You are entitled to a fault divorce, depending on the state you live in. But before you proceed, it’s important to have a rudimentary knowledge of the fault grounds for filing a divorce.
How to Define a “Fault” Divorce?
A fault divorce is likely to be granted when there are required grounds for a divorce and at least, one partner requests that the divorce be granted on the presented grounds of fault. Remember that not all states allow fault divorces.
The traditional grounds for fault divorce include:
- Cruelty (unnecessary assaults, physical or mental) – it’s the commonest ground for divorce;
- Desertion for a certain period of time
- Imprisonment for a specified number of years
- Physical incapability of coupling, if kept secret until marriage
Why Choose a Fault Divorce?
Some people are unwilling to wait out the separation period – a requirement to fulfill a ‘no-fault’ divorce as per their state’s law. In addition, some states have laws that allow a spouse, who presents evidence for the other party’s fault, to receive more alimony or a greater share of the marital assets.
What if both partners are at fault? In that case, both spouses present grounds of the fault, and the court, after hearing both sides, will grant a divorce to the party who is least ‘at fault’ under “comparative rectitude”. The doctrine has abolished an age-old practice that used to deny any spouse’s right to seek divorce if both of them were found to be at fault.
The absurdity of the outcome necessitated introducing the concept of comparative rectitude that the modern-day ‘fault divorce’ is based on if both spouses have grounds of fault.
Whether or Not a Spouse Can Prevent a Court from Granting a Fault Divorce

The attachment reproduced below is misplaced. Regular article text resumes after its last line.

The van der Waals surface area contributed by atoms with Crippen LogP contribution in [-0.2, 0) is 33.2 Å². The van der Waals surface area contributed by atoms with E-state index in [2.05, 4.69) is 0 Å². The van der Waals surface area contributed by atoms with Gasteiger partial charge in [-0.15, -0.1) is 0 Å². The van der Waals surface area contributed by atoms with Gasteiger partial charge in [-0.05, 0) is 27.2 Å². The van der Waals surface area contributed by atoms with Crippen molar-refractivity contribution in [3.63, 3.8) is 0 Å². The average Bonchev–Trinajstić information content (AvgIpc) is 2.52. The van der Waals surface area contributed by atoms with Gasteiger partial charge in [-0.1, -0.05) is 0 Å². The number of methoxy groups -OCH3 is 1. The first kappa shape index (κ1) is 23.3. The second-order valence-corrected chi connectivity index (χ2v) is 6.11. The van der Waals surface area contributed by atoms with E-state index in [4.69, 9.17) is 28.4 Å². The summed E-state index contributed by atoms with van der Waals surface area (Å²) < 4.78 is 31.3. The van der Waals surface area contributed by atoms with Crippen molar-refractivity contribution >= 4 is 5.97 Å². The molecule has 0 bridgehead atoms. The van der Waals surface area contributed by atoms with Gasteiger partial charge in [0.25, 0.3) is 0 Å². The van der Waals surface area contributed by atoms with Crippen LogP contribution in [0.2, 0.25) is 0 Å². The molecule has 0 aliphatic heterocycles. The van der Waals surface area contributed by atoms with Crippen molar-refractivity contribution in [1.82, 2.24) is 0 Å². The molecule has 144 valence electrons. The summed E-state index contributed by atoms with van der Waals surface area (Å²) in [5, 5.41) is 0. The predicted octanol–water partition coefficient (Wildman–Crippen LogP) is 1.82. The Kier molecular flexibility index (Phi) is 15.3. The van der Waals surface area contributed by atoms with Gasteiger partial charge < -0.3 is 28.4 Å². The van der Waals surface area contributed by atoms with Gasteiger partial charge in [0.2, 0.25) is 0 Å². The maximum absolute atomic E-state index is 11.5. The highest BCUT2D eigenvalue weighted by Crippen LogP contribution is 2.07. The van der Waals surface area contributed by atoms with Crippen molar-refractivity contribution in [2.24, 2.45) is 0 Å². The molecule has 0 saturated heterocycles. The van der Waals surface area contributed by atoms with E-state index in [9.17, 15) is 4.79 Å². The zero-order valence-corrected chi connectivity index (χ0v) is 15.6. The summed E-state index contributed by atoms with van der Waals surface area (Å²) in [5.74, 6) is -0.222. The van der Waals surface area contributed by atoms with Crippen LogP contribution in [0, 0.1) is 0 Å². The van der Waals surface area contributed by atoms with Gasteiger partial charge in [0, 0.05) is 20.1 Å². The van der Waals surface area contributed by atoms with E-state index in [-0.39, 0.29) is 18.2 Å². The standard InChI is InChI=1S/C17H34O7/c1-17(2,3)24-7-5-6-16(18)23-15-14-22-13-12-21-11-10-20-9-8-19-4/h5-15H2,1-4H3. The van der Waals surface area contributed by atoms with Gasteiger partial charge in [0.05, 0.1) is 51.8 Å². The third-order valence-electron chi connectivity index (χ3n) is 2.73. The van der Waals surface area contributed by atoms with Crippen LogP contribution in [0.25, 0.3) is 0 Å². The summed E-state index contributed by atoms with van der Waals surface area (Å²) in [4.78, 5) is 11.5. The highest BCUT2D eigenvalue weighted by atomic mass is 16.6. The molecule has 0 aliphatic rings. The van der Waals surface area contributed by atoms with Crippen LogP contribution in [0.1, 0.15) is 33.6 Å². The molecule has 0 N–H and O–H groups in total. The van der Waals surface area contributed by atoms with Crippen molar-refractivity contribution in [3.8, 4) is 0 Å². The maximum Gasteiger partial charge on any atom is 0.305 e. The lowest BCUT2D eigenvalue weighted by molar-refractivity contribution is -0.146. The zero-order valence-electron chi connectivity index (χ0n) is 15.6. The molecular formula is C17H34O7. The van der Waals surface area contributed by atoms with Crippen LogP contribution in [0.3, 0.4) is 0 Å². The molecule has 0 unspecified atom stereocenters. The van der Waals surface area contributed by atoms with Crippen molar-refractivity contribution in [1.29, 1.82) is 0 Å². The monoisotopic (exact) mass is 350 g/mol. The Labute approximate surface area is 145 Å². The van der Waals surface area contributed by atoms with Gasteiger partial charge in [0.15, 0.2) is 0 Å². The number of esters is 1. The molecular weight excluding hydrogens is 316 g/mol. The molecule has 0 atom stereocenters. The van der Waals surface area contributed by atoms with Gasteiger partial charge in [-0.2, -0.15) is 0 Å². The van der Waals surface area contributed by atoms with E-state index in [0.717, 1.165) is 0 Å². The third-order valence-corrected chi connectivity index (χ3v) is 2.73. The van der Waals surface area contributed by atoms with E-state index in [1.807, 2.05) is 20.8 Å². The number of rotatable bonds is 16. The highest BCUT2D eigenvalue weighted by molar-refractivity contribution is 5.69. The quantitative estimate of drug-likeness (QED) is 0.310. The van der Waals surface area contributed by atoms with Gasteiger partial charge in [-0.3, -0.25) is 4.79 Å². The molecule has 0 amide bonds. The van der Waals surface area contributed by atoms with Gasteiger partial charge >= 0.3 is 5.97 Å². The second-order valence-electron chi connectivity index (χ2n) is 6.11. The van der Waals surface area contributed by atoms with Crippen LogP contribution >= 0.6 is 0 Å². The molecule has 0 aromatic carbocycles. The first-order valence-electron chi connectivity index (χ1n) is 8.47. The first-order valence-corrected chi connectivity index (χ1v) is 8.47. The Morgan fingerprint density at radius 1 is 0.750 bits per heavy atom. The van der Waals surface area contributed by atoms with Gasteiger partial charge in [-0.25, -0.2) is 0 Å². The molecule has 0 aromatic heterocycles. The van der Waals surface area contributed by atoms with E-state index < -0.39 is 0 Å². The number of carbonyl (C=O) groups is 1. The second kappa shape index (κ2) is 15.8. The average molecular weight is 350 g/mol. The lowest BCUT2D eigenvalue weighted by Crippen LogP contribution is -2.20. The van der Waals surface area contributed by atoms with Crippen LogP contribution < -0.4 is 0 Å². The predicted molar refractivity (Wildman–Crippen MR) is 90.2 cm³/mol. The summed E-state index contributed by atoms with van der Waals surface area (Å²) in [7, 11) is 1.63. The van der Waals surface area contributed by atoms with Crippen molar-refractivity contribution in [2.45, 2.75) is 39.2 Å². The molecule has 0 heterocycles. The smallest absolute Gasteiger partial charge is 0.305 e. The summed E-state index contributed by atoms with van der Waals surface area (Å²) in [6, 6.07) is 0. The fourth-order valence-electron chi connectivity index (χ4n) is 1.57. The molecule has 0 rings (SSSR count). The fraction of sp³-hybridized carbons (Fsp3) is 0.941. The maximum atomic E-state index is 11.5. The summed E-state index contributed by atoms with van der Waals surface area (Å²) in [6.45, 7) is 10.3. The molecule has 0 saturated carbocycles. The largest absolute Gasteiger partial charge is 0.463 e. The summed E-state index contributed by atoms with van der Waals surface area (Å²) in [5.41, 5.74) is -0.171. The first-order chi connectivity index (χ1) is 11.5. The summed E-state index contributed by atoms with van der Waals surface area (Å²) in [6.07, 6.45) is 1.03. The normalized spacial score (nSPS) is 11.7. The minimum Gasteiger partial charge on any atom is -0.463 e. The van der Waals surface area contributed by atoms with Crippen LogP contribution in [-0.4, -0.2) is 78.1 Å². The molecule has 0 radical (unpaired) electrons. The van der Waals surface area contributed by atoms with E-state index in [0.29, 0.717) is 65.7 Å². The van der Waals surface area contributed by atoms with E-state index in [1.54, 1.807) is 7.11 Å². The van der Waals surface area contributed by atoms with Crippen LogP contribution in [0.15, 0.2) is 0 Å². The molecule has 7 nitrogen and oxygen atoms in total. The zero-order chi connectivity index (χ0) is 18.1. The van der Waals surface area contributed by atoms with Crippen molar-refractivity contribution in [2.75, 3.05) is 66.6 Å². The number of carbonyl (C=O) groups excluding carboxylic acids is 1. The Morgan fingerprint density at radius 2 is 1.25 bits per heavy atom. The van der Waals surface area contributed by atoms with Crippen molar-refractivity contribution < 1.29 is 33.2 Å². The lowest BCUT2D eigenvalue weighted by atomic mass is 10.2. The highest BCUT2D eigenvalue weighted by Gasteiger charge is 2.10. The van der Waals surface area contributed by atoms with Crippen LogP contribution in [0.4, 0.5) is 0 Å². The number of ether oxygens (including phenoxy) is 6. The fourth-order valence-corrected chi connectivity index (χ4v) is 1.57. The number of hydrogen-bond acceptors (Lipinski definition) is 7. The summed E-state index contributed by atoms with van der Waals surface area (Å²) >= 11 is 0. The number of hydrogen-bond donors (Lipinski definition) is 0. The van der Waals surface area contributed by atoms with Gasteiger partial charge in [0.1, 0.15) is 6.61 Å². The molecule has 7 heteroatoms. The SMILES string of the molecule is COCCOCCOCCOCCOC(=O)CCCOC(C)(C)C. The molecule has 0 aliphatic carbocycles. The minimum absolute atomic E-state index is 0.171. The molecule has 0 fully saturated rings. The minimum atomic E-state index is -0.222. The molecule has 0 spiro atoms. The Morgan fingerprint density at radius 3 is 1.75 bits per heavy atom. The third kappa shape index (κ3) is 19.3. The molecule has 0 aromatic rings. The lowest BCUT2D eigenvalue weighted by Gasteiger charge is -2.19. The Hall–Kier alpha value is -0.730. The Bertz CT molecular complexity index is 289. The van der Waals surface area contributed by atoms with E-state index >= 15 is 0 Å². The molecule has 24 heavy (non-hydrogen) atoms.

It’s not possible for one spouse to prevent a no-fault divorce. Raising an objection to the other spouse’s appeal for divorce is itself a conflicting difference that would set the ground for justification of the divorce.
However, a spouse can stop a fault divorce by convincing the court with strong evidence in support of his or her not being at fault. In addition, many other defenses to a fault divorce may have strong possibilities.
Condonation: It’s someone’s approval of other spouse’s unethical activities. A wife not objecting to her husband’s adultery is a case in point and maybe believed to condone it. If, at some point of time, the wife brings an allegation of adultery against her husband, he may defend himself by claiming that his wife condoned his activity.
Connivance: It creates a situation to directly or indirectly provoke others to commit a wrongdoing. If a husband invites his wife’s ex-boyfriend to the dinner and leaves home for a week, he may be believed to have staged her adultery. If the person brings a charge of adultery against her wife, she may put forth an argument that he set up the plot cascading open the alleged consequences.
Provocation: It involves enflaming other to commit a wrongdoing. If a wife sues her husband that he abandoned her, the person may argue in his defense that the action was actually provoked by his spouse.
With tight knots of so many considerations and complexities involved, you should confide in an experienced Toledo family lawyer to know the right course of action suitable in your situation to be granted a divorce.